In one keerthanai on palm trees, Krishna said the way I described it made it sound like I am describing a god, like god’s avatar, this is what is tangible and close to us. This is what I should be writing about. Another popular one is about love, Nee mattume en nenjil nirkkirai (Only you are in my heart), that has been performed at so many of Krishna’s concerts that you could even find it on YouTube. I also wrote five keerthanaigal on five birds, among them the koel, sparrow, crow and owl. Krishna first looked at the crow one but eventually decided to perform the one on the owl. Regarded as an inauspicious sign in a lot of Tamil communities, it is said that if you hear the owl’s voice, it means death is calling. Krishna likes to speak about things that haven’t been spoken about so far. I wrote about the owl at a residency programme in Puducherry, where at night, it gave us company. The voice of the owl was the voice of darkness itself and I wrote in the keerthanai: Darkness has a voice, it is the owl’s voice.
(Magsaysay award winner) Bezwada Wilson and (social activist) Aruna Roy would also ask Krishna, ‘You’re singing about all these things that weren’t previously allowed in these spaces, so, why don’t you sing something about manual scavengers as well?’ Krishna then asked me to write something about the community for him to sing. This took me about six months, because I didn’t know which angle to approach this from, since this was an issue which was very much a part of the social consciousness. Eventually, I decided to go with “hands” as the focus of the keerthanai, because hands were usually regarded as something with which to perform uyirvana vishayangal (higher tasks). How can the same hands be expected to lift excrement?
There are two words in Tamil used to describe excrement: malam and pee. The former can be used on stage and in formal gatherings, pee, on the other hand, is a much coarser term which can’t be used in public spaces. So, when I wrote the keerthanai, I wrote malam, but asked Krishna to substitute the malam for pee at one of the places and see what happens. Krishna first performed this keerthanai at a poetry festival in Bengaluru. He did as was asked. This gave him some thought and he came to me and said, ‘Why are we so hesitant, afraid, think so many times and stutter over something as simple as the use of a word when there are still people who lift, carry and clean away excrement by hand?’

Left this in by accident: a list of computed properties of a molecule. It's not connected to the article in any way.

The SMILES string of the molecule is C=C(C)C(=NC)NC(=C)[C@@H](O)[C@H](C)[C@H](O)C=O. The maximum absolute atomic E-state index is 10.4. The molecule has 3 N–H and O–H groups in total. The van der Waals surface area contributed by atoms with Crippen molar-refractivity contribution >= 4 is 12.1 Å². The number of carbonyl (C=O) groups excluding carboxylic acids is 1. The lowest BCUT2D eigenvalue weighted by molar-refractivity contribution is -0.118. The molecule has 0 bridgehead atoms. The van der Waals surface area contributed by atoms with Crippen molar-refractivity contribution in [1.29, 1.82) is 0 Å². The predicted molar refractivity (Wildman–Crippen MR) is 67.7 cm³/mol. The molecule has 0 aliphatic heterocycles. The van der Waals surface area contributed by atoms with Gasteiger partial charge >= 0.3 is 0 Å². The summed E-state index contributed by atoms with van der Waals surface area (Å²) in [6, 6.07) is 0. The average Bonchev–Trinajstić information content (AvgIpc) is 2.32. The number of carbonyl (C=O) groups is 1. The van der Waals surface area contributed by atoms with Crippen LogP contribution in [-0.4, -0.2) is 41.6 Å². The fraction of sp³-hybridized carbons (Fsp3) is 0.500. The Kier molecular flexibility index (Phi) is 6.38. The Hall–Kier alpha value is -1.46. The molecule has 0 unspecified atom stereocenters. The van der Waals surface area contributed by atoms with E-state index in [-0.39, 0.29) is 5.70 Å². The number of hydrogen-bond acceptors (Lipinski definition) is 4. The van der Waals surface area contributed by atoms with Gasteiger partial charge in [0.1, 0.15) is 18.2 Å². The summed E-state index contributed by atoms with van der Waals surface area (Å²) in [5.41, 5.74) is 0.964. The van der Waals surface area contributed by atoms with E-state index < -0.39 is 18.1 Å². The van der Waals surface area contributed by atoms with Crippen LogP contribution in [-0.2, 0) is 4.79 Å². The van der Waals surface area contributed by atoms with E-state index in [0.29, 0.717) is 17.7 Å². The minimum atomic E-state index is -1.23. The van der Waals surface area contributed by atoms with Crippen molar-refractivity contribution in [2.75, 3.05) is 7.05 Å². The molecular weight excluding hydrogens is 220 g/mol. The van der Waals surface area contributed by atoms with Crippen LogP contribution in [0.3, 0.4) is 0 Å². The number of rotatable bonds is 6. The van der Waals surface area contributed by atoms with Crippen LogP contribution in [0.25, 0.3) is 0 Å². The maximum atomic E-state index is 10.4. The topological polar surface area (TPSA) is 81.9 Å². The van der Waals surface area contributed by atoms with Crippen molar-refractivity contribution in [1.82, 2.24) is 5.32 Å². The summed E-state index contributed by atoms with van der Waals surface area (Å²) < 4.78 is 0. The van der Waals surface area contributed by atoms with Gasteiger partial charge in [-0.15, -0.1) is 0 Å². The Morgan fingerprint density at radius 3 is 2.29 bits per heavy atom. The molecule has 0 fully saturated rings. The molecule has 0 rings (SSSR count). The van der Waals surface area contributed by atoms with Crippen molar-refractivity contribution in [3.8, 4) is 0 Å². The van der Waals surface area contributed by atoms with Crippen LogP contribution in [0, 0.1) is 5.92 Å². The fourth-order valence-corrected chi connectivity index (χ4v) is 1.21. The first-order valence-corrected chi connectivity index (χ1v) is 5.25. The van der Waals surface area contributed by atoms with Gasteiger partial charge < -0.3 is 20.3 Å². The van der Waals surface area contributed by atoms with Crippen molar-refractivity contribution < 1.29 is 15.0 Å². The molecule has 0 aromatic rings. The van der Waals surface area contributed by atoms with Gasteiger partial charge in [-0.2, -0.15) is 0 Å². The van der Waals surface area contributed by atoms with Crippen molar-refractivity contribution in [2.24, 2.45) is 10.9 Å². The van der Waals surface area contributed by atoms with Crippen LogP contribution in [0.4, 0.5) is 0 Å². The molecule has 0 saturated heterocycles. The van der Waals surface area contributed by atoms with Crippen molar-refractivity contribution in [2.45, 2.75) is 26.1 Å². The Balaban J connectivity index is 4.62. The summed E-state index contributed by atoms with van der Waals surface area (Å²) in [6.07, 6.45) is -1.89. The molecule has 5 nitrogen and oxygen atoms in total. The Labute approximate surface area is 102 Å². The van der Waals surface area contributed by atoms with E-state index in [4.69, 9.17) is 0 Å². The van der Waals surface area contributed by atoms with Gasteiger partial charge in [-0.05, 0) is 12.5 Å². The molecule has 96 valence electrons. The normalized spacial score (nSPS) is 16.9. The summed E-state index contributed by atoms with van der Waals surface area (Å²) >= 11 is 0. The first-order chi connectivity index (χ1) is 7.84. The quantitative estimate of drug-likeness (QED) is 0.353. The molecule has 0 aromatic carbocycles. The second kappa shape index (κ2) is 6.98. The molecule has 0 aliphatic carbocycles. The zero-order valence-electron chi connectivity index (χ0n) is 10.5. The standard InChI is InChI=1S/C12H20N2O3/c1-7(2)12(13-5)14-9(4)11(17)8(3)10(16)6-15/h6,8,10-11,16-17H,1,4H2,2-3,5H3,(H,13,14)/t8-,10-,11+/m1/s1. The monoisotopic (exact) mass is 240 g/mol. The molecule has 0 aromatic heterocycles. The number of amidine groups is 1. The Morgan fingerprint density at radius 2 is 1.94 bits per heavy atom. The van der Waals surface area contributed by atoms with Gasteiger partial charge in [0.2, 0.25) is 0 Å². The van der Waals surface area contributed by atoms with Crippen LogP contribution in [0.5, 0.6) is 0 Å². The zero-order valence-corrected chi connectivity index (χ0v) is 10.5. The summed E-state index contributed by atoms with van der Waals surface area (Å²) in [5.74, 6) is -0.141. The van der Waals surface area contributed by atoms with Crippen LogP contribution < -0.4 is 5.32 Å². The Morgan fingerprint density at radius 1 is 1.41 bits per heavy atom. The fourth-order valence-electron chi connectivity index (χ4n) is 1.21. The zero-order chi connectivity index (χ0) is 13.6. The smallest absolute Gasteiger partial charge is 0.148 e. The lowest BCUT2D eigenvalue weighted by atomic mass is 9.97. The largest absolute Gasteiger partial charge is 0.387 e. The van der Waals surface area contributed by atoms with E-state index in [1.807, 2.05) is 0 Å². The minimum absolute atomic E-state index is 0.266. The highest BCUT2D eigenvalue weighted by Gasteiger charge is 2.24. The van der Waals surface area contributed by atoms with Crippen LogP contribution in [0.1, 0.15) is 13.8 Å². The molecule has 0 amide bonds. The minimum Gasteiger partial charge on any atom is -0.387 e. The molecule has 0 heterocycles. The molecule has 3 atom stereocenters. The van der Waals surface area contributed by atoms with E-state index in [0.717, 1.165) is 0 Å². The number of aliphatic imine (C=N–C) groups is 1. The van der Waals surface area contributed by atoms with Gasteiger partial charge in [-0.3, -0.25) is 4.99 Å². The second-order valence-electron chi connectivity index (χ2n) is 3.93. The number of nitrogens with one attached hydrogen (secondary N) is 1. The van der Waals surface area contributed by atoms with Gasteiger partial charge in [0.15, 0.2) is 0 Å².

Another thing, Periyar spent his life combatting social structures of Brahminism. Krishna sang a song about Periyar at a Carnatic concert, a keerthanai about how Periyar’s statue was demolished and pulled down. This is what Krishna does — take these topics which have previously been taboo in spaces and perform them. I’m happy that Krishna is doing that and that I’m a part of it. He says there’s also an element of self-interest involved here, for Carnatic music to survive and flourish in the future, these new songs, themes and modes of singing have to enter these spaces instead of the things singers had been singing 150-200 years ago.
People like to say, cities are free of caste. But take the example of Vadachennai (North Chennai), where there is still a lot of discrimination, which is also the subject of a recent film. Through Periyar, Marx, M-L movements, Tamil Nadu always had a parallel discourse to engage with and even surpass conservative mindsets.
Silence is very important to a writer. Silence, in a literary work, is the space where readers can participate. As a literary device, it helps uplift a narrative. A writer cannot say everything, some things should be omitted, said in a veiled fashion, or implied. Outside of literary works, it renders the weapons of the opponents useless. If you don’t speak a word, anything they can do will automatically be neutralised. Had I said anything during the controversy around Madhorubhagan, it would have added oil to a raging inferno. Because I maintained silence, the controversy had to die down.
Murugan, the teacher
I’m more proud to be a teacher than a writer. At the government arts college where I teach, many of my students are the first in their family to go to college. I consider it important to lift their perspectives above what their social realities would allow. I also host a monthly gathering on my home’s terrace, a space I call koodu (nest), where students recite poems, read out short stories, review a book, explore things otherwise difficult to accomplish within the confines and censorship of a government college. Last month, a drama based on transgender person A Revathi’s autobiography was performed.